Bars, Malls, Brawls, and Blocks

Denn (Dennis W.) Roncek, University of Nebraska at Omaha
Rebecca K. Murray, University of Nebraska at Omaha

The neighborhood bar which was located either on a main or side street in a residential area is disappearing. The "malling" of America moved shopping away from downtown and neighborhoods. it also led to recreational establishments such as movie theaters and now even taverns and bars being located in medium to large malls. As a result, the past linkage between the presence of bars and crime can be changing because of the differences in the routine activities associated with a mall bar rather than a neighborhood bar and the differing levels of guardianship that the two environments provide. Using recent city-block level data for a medium-size Midwestern city, we compare the overall patterns of and effects on crime associated with the location of bars in malls resembles with those for bars located in residential areas. We focus on assaults and motor vehicle thefts because of the past connection of bars with assaults and because of the different environments in which vehicles will be parked between the two types of areas. We use count and censored data strategies to estimate the effects of bars on these crimes.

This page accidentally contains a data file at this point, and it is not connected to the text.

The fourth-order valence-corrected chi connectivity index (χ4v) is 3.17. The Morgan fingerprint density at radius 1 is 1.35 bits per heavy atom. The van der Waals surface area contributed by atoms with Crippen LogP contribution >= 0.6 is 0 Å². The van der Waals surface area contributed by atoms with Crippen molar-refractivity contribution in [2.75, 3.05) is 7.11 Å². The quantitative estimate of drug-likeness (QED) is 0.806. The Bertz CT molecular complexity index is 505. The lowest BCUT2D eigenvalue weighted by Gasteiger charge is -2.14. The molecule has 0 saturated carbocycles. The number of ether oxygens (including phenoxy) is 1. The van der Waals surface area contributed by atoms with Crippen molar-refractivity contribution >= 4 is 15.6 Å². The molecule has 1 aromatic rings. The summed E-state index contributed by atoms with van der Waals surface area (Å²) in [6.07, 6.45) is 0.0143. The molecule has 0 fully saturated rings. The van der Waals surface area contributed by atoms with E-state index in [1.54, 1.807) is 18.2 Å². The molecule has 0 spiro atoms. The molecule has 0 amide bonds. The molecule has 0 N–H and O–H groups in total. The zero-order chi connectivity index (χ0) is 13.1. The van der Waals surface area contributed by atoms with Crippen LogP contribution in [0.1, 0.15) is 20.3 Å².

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Updated 05/20/2006